Fam­ily sues hos­pi­tal in son’s death

The law­suit claims he col­lapsed 40 min­utes af­ter be­ing dis­charged.

The Denver Post - - NEWS - By Jesse Paul

The fam­ily of a 10-yearold boy who col­lapsed and went into fatal res­pi­ra­tory ar­rest pur­port­edly 40 min­utes af­ter be­ing dis­charged from Swedish Med­i­cal Cen­ter’s emer­gency de­part­ment two years ago has sued the hos­pi­tal, call­ing the case an “un­speak­able tragedy” re­sult­ing from mis­takes at the hos­pi­tal.

The wrong­ful-death law­suit, filed Thurs­day in Ara­pa­hoe County District Court, says a doc­tor and nurse at Swedish did not prop­erly eval­u­ate and treat Isa­iah Bird, al­low­ing a treat­able ail­ment to be­come deadly.

Lawyers from Isa­iah’s fam­ily say an au­topsy showed the boy had not only in­fluenza, but also pneu­mo­nia and tra­cheitis, an in­fec­tion of the up­per air­way.

“Isa­iah’s res­pi­ra­tory ill­ness was very com­mon in Colorado, and was very treat­able. Isa­iah’s pe­di­a­tri­cian sent him to the ER be­cause he could not breathe and needed to be ad­mit­ted to the hos­pi­tal. In­stead, the ER staff dis­charged him with­out any at­tempt at a proper di­ag­no­sis,” David Woodruff, one of the at­tor­neys rep­re­sent­ing Isa­iah’s par­ents, said in a writ­ten state­ment.

Swedish re­leased a state­ment about the law­suit.

“Swedish Med­i­cal Cen­ter is aware of the law­suit that was filed, though we are sur­prised by many of the ac­cu­sa­tions,” the hos­pi­tal said in a state­ment. “Our hearts go out to the fam­ily, it is never easy to lose a loved one and no doubt this is a par­tic­u­larly dif­fi­cult time of year.”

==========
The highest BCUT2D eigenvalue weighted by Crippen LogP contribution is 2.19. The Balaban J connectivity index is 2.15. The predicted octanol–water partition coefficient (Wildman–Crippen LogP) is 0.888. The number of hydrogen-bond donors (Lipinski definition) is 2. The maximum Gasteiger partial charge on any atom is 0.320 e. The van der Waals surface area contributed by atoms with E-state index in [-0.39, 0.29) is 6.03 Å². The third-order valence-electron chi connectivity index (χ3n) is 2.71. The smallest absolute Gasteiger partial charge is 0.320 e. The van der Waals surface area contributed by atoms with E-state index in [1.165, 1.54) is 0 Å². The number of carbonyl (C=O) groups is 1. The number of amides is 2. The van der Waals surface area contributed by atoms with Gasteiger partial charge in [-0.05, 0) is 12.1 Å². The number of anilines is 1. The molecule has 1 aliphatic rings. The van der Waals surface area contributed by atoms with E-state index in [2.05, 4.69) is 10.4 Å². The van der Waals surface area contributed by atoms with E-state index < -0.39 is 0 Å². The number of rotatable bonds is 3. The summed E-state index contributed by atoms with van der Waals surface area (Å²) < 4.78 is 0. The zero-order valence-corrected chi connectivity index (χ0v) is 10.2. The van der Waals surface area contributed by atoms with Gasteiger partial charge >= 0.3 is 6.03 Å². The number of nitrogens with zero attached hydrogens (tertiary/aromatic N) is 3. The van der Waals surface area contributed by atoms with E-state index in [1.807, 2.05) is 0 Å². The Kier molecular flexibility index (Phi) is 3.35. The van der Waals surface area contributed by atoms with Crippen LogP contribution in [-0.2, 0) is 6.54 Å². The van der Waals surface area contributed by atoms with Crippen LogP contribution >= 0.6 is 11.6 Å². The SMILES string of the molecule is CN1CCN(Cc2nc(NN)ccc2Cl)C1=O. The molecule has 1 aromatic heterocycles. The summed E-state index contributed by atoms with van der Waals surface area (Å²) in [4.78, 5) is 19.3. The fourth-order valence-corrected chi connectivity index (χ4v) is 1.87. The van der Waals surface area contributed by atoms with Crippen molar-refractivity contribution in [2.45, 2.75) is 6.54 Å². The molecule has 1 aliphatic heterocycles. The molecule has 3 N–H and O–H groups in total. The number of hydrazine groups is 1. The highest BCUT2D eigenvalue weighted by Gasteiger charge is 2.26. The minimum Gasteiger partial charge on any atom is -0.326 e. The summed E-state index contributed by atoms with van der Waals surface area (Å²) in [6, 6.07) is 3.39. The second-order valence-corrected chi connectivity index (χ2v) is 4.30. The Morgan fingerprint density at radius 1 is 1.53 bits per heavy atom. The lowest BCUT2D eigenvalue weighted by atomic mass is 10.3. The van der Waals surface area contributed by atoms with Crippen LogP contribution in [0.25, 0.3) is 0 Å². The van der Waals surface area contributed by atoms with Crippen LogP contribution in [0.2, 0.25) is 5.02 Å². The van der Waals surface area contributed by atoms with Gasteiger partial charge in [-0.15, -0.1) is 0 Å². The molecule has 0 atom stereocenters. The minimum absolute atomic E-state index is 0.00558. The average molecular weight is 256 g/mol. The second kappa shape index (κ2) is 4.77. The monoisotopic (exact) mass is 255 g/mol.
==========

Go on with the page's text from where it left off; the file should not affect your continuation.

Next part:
Isa­iah’s fa­ther took him to a pe­di­a­tri­cian Dec. 23, 2014, be­cause the boy was com­plain­ing of breath­ing dif­fi­culty and had a wors­en­ing cough.

The doc­tor per­formed a rapid flu test, the law­suit says, show­ing Isa­iah had in­fluenza A.

When the fifth-grader did not re­spond to breath­ing treat­ments, the pe­di­a­tri­cian told his fa­ther to take Isa­iah to an emer­gency room for eval­u­a­tion and pos­si­bly hos­pi­tal­iza­tion, ac­cord­ing to the law­suit.

The law­suit says Isa­iah’s fa­ther im­me­di­ately took his son to the Swedish emer­gency room where the boy was eval­u­ated by a reg­is­tered nurse who al­legedly failed to rec­og­nize the se­ri­ous­ness of his con­di­tion. The law­suit also al­leges the physi­cian as­signed to the case never eval­u­ated the boy and in­stead helped or aided in de­cid­ing to give him some flu med­i­ca­tion.

Af­ter be­ing dis­charged, Isa­iah and his fa­ther went to a Wal­greens in Lit­tle­ton to fill the boy’s pre­scrip­tions. About 40 min­utes af­ter they left Swedish, the law­suit says, Isa­iah, still in his hos­pi­tal gown, stopped breath­ing.

The boy was re­vived and re­turned to Swedish, but by then, ac­cord­ing to the law­suit, he had suf­fered cat­a­strophic, ir­re­versible brain dam­age be­cause of a lack of oxy­gen.

The boy was taken off life sup­port on Christ­mas Eve, ac­cord­ing to the fil­ing.

The law­suit seeks un­spec­i­fied dam­ages for Isa­iah’s par­ents — who are no longer mar­ried — in­clud­ing for grief, loss of com­pan­ion­ship, im­pair­ment of quality of life, and other pain and suf­fer­ing.

Newspapers in English

Newspapers from USA

© PressReader. All rights reserved.